Grim Double Feature

A new documentary, "Terror's Advocate" (mostly in French, with English subtitles), offers a fascinating insight into the history of post-WWII terrorism. Centered around interviews with Jacques Verges, a French-trained lawyer who has defended everyone from Klaus Barbie to Carlos the Jackal as well as representing seemingly every major leftist terrorist group to have operated in Europe and elsewhere over the last half-century (Baader-Meinhof, Red Brigades), the film offers chilling observations from an unrepentant Verges as well as many of his cohorts and clients -- many of whom are repentant. Verges, now in his 80s but extremely lucid, is scary in his ability to charm even while, for example, minimizing the atrocities of the Khmer Rouge and his friend Pol Pot.

The film is obviously of interest for its potential insights on the current debate over terrorism, though it offers few answers to a problem for which there are no good answers. One theme that emerged was that terrorism has been a depressing part of life in Europe for decades. There have been various series of bombings across Europe instigated by sophisticated networks of terrorists. One such series, one observer in the film suggests (rather unpersuasively), ended simply because the terrorists ran out of bombs. More pointedly, almost all of the terrorists were tracked as criminals and caught and prosecuted as criminals, after which their terrorist activities stopped.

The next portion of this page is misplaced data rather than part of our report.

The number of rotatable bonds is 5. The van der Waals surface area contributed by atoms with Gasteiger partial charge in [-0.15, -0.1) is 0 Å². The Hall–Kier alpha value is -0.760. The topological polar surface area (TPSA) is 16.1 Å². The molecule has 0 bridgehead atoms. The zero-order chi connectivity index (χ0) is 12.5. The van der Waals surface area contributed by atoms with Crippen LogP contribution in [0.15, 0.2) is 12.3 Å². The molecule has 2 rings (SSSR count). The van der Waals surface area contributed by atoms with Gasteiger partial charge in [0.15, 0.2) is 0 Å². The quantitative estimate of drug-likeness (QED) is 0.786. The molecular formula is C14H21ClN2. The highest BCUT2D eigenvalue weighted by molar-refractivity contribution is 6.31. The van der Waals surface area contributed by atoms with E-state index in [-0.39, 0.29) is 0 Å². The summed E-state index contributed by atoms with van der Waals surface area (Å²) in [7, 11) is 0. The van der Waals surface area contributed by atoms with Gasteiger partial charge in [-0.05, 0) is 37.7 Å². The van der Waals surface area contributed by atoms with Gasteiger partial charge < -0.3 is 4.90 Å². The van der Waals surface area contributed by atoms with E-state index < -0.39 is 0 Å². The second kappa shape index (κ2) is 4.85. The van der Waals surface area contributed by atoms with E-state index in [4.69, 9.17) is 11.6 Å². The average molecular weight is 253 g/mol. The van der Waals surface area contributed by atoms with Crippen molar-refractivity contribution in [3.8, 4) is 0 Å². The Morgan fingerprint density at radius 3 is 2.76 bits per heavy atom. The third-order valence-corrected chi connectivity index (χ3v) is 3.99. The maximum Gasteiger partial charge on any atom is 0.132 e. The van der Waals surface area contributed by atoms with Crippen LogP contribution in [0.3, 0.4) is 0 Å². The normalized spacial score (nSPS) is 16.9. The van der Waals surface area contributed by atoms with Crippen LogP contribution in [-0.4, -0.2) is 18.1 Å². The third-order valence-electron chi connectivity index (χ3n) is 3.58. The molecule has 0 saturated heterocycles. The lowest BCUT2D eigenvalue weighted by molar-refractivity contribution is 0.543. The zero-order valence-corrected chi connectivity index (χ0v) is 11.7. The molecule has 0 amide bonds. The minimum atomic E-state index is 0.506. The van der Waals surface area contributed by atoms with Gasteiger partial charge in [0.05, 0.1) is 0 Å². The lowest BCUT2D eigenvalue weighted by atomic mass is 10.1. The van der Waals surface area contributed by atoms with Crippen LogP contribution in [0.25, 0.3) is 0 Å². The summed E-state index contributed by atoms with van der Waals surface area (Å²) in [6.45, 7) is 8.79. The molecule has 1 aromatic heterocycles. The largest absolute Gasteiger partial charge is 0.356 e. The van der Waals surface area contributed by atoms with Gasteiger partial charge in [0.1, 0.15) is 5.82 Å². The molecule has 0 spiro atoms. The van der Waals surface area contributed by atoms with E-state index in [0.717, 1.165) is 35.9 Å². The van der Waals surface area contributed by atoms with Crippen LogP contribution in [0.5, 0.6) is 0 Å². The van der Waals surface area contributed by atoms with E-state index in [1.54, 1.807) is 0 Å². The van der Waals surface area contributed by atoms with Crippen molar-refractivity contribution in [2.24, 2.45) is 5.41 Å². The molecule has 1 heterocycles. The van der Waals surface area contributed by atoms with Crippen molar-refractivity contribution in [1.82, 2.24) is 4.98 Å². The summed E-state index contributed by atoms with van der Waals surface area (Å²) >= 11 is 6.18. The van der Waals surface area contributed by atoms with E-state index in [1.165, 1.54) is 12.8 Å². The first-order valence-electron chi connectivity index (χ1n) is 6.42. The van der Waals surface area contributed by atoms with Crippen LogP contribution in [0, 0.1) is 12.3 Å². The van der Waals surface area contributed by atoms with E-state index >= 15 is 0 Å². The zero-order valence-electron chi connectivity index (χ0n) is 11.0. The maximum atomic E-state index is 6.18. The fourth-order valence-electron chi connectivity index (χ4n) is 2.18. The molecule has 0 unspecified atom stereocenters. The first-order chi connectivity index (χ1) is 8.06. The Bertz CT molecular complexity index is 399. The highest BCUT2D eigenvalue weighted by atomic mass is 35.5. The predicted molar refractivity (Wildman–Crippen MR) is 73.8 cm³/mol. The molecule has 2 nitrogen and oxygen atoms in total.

The film also shows, however, the dangers of providing legal process to accused terrorists. Verges happily recalls how he and other lawyers were the lynchpins in communicating orders from jailed terrorists awaiting trial to those outside who followed those orders. While it is obviously necessary not to go too far in restricting access to counsel, it is not possible to see this film without appreciating the important and dangerous role that complicitous lawyers can play in a terror plot.

Verges also represents a contorted version of the argument that a lawyer should provide a vigorous defense to any client, because his version of a vigorous defense was to refuse to deny the charges but simply to assert that his clients did things for the greater good. (Although this might otherwise count as a spoiler alert, the following is from the trailer for the film. Verges says: "People ask me, 'Would you have defended Hitler?' I answer that I would even defend Bush. But only if he agreed to plead guilty first.")

Verges cut his teeth during the French occupation of Algeria, which was one of the first (if not the first) insurgencies based on bombings of civilians. The film uses some footage from the classic film "The Battle of Algiers" (in French and Arabic, with English subtitles), which is a non-documentary film that recreates the time leading up to Algerian independence. Together, the films make an uneasy case that the fight against French colonialism was ugly but ultimately just; but no matter how one feels about that historical episode, "Terrors' Advocate" shows how easily ideals can be twisted into brutal, mindless murder. These are not uplifting films, but they are important.

Posted by Neil H. Buchanan